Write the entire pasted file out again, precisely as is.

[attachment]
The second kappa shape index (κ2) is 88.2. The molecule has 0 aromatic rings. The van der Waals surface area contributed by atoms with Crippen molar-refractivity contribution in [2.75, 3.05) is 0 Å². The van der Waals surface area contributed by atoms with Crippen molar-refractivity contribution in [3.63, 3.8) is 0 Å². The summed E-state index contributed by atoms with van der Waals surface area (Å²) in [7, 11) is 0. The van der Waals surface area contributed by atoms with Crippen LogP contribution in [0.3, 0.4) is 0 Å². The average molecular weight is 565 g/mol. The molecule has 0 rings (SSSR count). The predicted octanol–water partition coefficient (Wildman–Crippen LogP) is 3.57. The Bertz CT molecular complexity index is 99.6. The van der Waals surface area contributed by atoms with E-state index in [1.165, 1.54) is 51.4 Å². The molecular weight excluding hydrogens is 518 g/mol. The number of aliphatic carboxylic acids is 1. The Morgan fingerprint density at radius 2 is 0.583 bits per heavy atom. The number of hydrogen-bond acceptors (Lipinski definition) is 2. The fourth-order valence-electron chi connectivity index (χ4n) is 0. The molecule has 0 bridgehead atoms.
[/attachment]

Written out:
The second kappa shape index (κ2) is 88.2. The molecule has 0 aromatic rings. The van der Waals surface area contributed by atoms with Crippen molar-refractivity contribution in [2.75, 3.05) is 0 Å². The van der Waals surface area contributed by atoms with Crippen molar-refractivity contribution in [3.63, 3.8) is 0 Å². The summed E-state index contributed by atoms with van der Waals surface area (Å²) in [7, 11) is 0. The van der Waals surface area contributed by atoms with Crippen LogP contribution in [0.3, 0.4) is 0 Å². The average molecular weight is 565 g/mol. The molecule has 0 rings (SSSR count). The predicted octanol–water partition coefficient (Wildman–Crippen LogP) is 3.57. The Bertz CT molecular complexity index is 99.6. The van der Waals surface area contributed by atoms with E-state index in [1.165, 1.54) is 51.4 Å². The molecular weight excluding hydrogens is 518 g/mol. The number of aliphatic carboxylic acids is 1. The Morgan fingerprint density at radius 2 is 0.583 bits per heavy atom. The number of hydrogen-bond acceptors (Lipinski definition) is 2. The fourth-order valence-electron chi connectivity index (χ4n) is 0. The molecule has 0 bridgehead atoms.